Often NUIs aim for a high naturalism, combining spatial input capabilities and multisensory output [18]. Bowman [19] emphasizes the problems of precision of spatial input. Spatial tracking systems are even far behind the modern computer mouse in terms of precision (e.g. jitter), accuracy, responsiveness (e.g. latency) and have several basic disadvantages: (1) Spatial input is often performed in the air and not on a flat surface, (2) in-air movements of humans is often jittery because of natural body tremors, (3) pointing techniques using ray-casting (e.g. magic wands) amplify natural hand tremors, (4) 3D spatial trackers usually don’t stay in the same position when letting go of them [19].

Despite these problems, the fidelity of spatial input capabilities is unparalleled. NM allows for three-dimensional input, e.g. through gestures or tangible objects. For example, a virtual environment could allow users to play virtual golf by using a real world golf club where the position and movements of both the player and the golf club are tracked by the system. The amount of spatial input information can vary greatly: The system could process the information on a basic level, only registering the overall movement of the club as one event. On the other hand, the system could process all available information (6 DOF of movement) for the interaction. In reality, most systems fall in between these extremes. Interactions can be simplified to make them easier to perform (e.g. in video games such as Nintendo Wii Sports or Microsoft Tiger Woods PGA Tour 13 for Kinect) or maintained as complex sequences (e.g. for training simulators).

Simplified interactions usually do not require highly elaborated previous knowledge or skill. Novice users may apply simple concepts (e.g. “swing the golf club and hit the ball”) from common knowledge. Assumptions about the interaction are based on these basic models. Complex interactions in virtual environments are rarely perceived as complex as their real world counterparts [18]. So for experts, even these are simplified. However, a seemingly complex system (e.g. a training simulator) may invoke the assumption of a real world complexity, resulting in frustration and bad user experience, if these assumptions are not met. Still, novices may not notice the simplification due to their basic mental model of the real world interaction.

To use all the benefits of complex spatial input, complex multisensory spatial output is required. If users cannot perceive spatial depth cues, they are not able to make precise spatial inputs. Visual depth cues can be classified into static and dynamic monocular spatial cues and binocular spatial cues [20, 21, 22]. Monocular cues constitute the majority of depth cues for human depth perception, e.g. occlusion, relative height in the visual field, relative size and brightness of objects, texture gradient, linear and aerial perspective and shadows. Spatial cues requiring binocular vison are parallax and stereopsis, i.e. convergence and accommodation of the optical lenses [23]. In media technology, binocular spatial cues are primarily simulated through the use of stereoscopy [24]. Head-mounted displays, shutter/polarized glasses, or autostereoscopic techniques are used to achieve the effect of two separate stereo images, one for each eye. Combined, these visual spatial cues should allow displays to convey highly accurate spatial information. Furthermore, head-tracking can be used to assure a correct subjective perspective of the virtual scene to maximize the effect.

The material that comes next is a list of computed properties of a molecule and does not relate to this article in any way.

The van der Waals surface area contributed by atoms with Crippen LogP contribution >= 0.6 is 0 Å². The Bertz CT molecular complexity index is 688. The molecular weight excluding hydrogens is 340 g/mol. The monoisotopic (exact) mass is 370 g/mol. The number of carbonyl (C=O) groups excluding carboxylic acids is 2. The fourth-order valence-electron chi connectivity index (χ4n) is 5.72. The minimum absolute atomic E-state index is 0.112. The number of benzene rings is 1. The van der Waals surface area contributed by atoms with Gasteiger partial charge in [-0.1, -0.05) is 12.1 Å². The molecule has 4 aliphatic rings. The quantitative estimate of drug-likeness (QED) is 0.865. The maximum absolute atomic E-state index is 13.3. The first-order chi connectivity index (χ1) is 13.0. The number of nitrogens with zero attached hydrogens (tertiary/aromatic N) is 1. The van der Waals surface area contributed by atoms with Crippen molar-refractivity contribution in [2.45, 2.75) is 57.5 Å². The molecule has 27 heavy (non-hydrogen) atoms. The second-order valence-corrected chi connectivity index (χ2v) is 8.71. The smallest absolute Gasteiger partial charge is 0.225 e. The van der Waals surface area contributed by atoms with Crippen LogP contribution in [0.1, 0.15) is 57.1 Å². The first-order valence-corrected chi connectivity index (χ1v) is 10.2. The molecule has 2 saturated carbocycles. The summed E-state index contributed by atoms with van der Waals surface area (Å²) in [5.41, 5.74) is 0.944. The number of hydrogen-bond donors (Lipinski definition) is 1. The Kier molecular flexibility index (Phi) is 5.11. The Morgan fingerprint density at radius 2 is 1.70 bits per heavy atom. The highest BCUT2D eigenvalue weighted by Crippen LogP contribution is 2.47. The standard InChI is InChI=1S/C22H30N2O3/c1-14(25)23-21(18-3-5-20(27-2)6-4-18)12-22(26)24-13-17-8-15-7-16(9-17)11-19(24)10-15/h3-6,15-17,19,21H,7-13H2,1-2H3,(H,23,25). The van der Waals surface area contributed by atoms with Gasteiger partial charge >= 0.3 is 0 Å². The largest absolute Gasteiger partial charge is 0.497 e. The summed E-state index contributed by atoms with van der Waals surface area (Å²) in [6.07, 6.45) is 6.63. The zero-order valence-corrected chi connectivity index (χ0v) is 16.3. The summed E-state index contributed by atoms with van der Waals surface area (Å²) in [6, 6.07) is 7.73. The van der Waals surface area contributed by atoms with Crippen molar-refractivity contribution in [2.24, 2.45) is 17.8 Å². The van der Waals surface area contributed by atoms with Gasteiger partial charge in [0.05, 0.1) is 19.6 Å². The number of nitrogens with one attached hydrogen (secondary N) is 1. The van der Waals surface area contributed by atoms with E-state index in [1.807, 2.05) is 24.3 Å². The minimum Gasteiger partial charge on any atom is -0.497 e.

Systems with a high degree of naturalism often combine high degrees of spatial input and output capabilities. The mapping of spatial relations within the system can also be designed differently, which we refer to as spatial mapping.

3 Spatial Mapping

We conceptualize spatial mapping (SM) as an extension of the natural mapping process, where spatial relationships are included in the mental models for a specific interaction in a virtual environment [25, 26, 27]. High (natural) SM is considered as an isomorphic mapping of perceived physical (real) interaction spaces and virtual interaction spaces. In this isomorphic mapping, distances and sizes of objects are identical in both the physical and virtual perception spaces. Building on the theory of NM, the high similarity of both spaces favors the transfer of mental models of the physical world in the virtual environment (and vice versa) (Fig. 1).
Fig. 1.

Left: System with low spatial mapping (system A), requiring the user to transform spatial information from the virtual and physical space. Right: System with high spatial mapping (system B), requiring no cognitive transformations. Source of images: [28].